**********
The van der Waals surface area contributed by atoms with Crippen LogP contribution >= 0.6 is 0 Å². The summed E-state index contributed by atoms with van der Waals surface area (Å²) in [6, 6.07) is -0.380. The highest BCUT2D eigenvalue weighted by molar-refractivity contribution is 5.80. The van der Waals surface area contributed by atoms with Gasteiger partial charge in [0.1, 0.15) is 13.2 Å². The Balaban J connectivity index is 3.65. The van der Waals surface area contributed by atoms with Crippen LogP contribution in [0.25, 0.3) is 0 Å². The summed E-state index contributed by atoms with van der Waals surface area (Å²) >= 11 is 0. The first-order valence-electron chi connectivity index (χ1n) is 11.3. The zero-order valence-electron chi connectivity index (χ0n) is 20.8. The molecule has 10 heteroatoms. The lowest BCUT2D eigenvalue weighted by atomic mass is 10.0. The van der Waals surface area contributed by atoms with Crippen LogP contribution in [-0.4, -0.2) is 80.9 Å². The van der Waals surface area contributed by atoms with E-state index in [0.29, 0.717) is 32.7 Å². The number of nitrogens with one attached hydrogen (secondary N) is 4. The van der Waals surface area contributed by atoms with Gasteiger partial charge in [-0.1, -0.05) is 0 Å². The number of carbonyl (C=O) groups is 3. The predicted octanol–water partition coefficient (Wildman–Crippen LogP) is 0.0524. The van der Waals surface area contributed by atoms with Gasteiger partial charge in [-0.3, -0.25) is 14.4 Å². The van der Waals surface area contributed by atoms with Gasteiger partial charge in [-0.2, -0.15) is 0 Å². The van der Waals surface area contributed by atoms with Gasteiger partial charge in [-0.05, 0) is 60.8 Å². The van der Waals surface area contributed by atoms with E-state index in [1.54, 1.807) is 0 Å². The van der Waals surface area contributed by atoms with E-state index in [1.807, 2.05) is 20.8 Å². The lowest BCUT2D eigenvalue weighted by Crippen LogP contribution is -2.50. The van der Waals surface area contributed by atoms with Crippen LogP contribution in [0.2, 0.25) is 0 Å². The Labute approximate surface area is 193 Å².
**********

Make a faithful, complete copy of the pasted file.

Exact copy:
The van der Waals surface area contributed by atoms with Crippen LogP contribution >= 0.6 is 0 Å². The summed E-state index contributed by atoms with van der Waals surface area (Å²) in [6, 6.07) is -0.380. The highest BCUT2D eigenvalue weighted by molar-refractivity contribution is 5.80. The van der Waals surface area contributed by atoms with Gasteiger partial charge in [0.1, 0.15) is 13.2 Å². The Balaban J connectivity index is 3.65. The van der Waals surface area contributed by atoms with Crippen LogP contribution in [0.25, 0.3) is 0 Å². The summed E-state index contributed by atoms with van der Waals surface area (Å²) >= 11 is 0. The first-order valence-electron chi connectivity index (χ1n) is 11.3. The zero-order valence-electron chi connectivity index (χ0n) is 20.8. The molecule has 10 heteroatoms. The lowest BCUT2D eigenvalue weighted by atomic mass is 10.0. The van der Waals surface area contributed by atoms with Crippen LogP contribution in [-0.4, -0.2) is 80.9 Å². The van der Waals surface area contributed by atoms with E-state index in [0.29, 0.717) is 32.7 Å². The number of nitrogens with one attached hydrogen (secondary N) is 4. The van der Waals surface area contributed by atoms with Gasteiger partial charge in [-0.1, -0.05) is 0 Å². The number of carbonyl (C=O) groups is 3. The predicted octanol–water partition coefficient (Wildman–Crippen LogP) is 0.0524. The van der Waals surface area contributed by atoms with Gasteiger partial charge in [-0.3, -0.25) is 14.4 Å². The van der Waals surface area contributed by atoms with Gasteiger partial charge in [-0.2, -0.15) is 0 Å². The van der Waals surface area contributed by atoms with Gasteiger partial charge in [-0.05, 0) is 60.8 Å². The van der Waals surface area contributed by atoms with E-state index in [1.54, 1.807) is 0 Å². The van der Waals surface area contributed by atoms with E-state index in [1.807, 2.05) is 20.8 Å². The lowest BCUT2D eigenvalue weighted by Crippen LogP contribution is -2.50. The van der Waals surface area contributed by atoms with Crippen LogP contribution in [0.2, 0.25) is 0 Å². The Labute approximate surface area is 193 Å².